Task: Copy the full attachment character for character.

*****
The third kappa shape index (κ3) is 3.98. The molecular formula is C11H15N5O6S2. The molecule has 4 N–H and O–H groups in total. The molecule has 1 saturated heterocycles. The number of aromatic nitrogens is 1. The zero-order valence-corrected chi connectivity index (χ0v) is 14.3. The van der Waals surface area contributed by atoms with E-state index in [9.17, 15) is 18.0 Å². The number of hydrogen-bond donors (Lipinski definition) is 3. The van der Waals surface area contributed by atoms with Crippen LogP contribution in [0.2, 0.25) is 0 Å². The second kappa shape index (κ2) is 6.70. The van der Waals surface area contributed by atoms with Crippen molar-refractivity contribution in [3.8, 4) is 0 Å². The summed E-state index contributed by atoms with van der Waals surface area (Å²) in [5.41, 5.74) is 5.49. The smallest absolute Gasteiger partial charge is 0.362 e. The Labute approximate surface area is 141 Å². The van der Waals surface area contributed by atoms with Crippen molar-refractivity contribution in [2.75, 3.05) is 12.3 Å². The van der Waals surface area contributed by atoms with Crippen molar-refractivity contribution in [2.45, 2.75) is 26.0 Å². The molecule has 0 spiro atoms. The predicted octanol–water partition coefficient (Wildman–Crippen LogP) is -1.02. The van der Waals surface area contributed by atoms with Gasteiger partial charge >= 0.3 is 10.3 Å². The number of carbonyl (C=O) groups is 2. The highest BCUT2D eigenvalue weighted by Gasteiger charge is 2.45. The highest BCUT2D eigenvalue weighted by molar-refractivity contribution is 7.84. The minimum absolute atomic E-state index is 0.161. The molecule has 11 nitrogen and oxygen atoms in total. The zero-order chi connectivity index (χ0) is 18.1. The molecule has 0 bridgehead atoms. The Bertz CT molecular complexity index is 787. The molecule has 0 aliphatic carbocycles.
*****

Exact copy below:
The third kappa shape index (κ3) is 3.98. The molecular formula is C11H15N5O6S2. The molecule has 4 N–H and O–H groups in total. The molecule has 1 saturated heterocycles. The number of aromatic nitrogens is 1. The zero-order valence-corrected chi connectivity index (χ0v) is 14.3. The van der Waals surface area contributed by atoms with E-state index in [9.17, 15) is 18.0 Å². The number of hydrogen-bond donors (Lipinski definition) is 3. The van der Waals surface area contributed by atoms with Crippen LogP contribution in [0.2, 0.25) is 0 Å². The second kappa shape index (κ2) is 6.70. The van der Waals surface area contributed by atoms with Crippen molar-refractivity contribution in [3.8, 4) is 0 Å². The summed E-state index contributed by atoms with van der Waals surface area (Å²) in [5.41, 5.74) is 5.49. The smallest absolute Gasteiger partial charge is 0.362 e. The Labute approximate surface area is 141 Å². The van der Waals surface area contributed by atoms with Crippen molar-refractivity contribution in [2.75, 3.05) is 12.3 Å². The van der Waals surface area contributed by atoms with Crippen molar-refractivity contribution in [2.45, 2.75) is 26.0 Å². The molecule has 0 spiro atoms. The predicted octanol–water partition coefficient (Wildman–Crippen LogP) is -1.02. The van der Waals surface area contributed by atoms with Gasteiger partial charge >= 0.3 is 10.3 Å². The number of carbonyl (C=O) groups is 2. The highest BCUT2D eigenvalue weighted by Gasteiger charge is 2.45. The highest BCUT2D eigenvalue weighted by molar-refractivity contribution is 7.84. The minimum absolute atomic E-state index is 0.161. The molecule has 11 nitrogen and oxygen atoms in total. The zero-order chi connectivity index (χ0) is 18.1. The molecule has 0 bridgehead atoms. The Bertz CT molecular complexity index is 787. The molecule has 0 aliphatic carbocycles.